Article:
NEW YORK (CBSNewYork) – New York City is getting ready for a storm cleanup like no other.

Plows will have to clear streets while avoiding new outdoor dining structures.

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As CBS2’s Andrea Grymes reports, it’s the calm before the first snowstorm of the season in the city.

Restaurant owner Nick Verses, of Bar Dough in Hell’s Kitchen, says he’ll be cleaning up his outdoor tables and bringing in his heaters Wednesday, keeping his delivery staff on as long as it’s safe.

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“We’ll close if we need to. It’s not like I’m getting a ton of revenue that we need to stay open,” he said.

Mayor Bill de Blasio warns that New Yorkers need to take this storm seriously.

“This could be the biggest storm in a few years, 8-12 inches. We know that could change,” de Blasio said.

For the first time, city sanitation plows must take into account all of the outdoor dining structures that now line city streets.

“When we’re getting a larger storm, secure everything that can be secured, so it doesn’t bow around and it doesn’t create a danger to anyone. And if you have the kind of outdoor dining set up that you can bring it all in, that’s ideal. If you don’t, it it’s much more substantial, they can leave it there but secure everything that you can secure,” de Blasio said.

The acting sanitation commissioner says his workers have been training for this, and have the equipment necessary to plow smaller streets, now made narrower.

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“For our tighter block responses, we do have Holzners, which is just a small version of our salt spreader plows. And what we did throughout the offseason was we looked at where the restaurants were,” said Acting NYC Sanitation Commissioner Ed Grayson. “We went out and did site inspections to look for roadway widths and we adjusted our routes so we can have smaller pieces service the areas where it is tighter.”

The city Department of Sanitation says it has taken the new streetscape into account while training workers for plowing this winter. The acting commissioner notes those who will be plowing are the same crews on the streets every day now for garbage pickup and street cleaning.

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The mayor’s office is also asking New Yorkers to stay off the roads, and rely on mass transit if they need to get around. But the MTA says it hopes people stay home. Trains and buses will operate as long as it’s safe, but subways will still be shut down for cleaning between 1 a.m. and 5 a.m., and possibly longer.

“It’s possible we have so much snow at that point that we might be suspending some of our outdoor service,” said Sarah Feinberg, interim president of the New York City Transit Authority. “Hopefully we’re going to be able to open on time on Thursday morning, but that could be a moving target as well depending on what it looks like between 2 a.m. and 5 a.m., 3 a.m and 6 a.m.”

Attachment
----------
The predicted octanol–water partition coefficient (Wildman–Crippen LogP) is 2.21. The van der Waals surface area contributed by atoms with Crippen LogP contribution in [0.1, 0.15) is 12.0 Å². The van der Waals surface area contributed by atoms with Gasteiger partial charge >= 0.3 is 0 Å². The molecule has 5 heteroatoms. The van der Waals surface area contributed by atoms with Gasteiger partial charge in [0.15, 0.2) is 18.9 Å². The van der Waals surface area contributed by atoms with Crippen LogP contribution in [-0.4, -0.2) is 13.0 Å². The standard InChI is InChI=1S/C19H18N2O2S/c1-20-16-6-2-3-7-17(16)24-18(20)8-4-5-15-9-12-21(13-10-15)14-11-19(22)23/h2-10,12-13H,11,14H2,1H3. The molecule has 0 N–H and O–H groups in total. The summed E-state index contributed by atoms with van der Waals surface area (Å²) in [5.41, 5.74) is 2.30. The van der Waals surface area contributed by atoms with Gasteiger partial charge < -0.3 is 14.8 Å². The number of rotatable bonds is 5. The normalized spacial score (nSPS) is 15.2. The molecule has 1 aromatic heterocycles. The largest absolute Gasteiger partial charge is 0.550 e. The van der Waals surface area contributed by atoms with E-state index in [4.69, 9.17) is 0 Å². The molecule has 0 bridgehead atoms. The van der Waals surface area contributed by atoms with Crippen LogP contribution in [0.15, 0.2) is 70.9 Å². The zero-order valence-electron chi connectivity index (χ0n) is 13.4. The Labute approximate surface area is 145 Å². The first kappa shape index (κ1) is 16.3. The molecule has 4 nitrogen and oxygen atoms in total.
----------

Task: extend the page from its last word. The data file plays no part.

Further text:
Ahead of the storm, New York City’s Department of Sanitation has issued a snow alert, effective 2 p.m. Wednesday.

Currents models suggest eight inches or more of snow are possible.

Alternate side parking is suspended Wednesday and Thursday. Outdoor dining in roadways is suspended.

The Department of Sanitation says its workers and equipment are prepared, and salt spreaders have already been filled. Garbage trucks are being converted into plows. Plowing will commence once two inches of snow has fallen. Liquid salt brine will be spread on some roads that are known to freeze early. Sanitation expects to start spreading brine as early as Tuesday evening.

Under the snow alert, the Sanitation Department works with Office of Emergency Management and Department of Transportation on snow clearing. All roadway dining must close by 2 p.m. Wednesday. Officials estimate the snow alert could expire Thursday evening or Friday morning, at which point roadway dining could resume, depending on conditions. As of Tuesday morning, restaurant owners are not required to remove any barriers or structures to facilitate street cleaning, although all electrical heaters in the roadway must be removed.

The city is urging restaurant owners to remove any overhead coverings from their outdoor dining structures, if possible. Either that, or make sure they are routinely removing snow from those coverings. Restaurant owners are reminded they may not push snow into the street, which could slow down plowing. Snow should be moved next to buildings.

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Andrea Grymes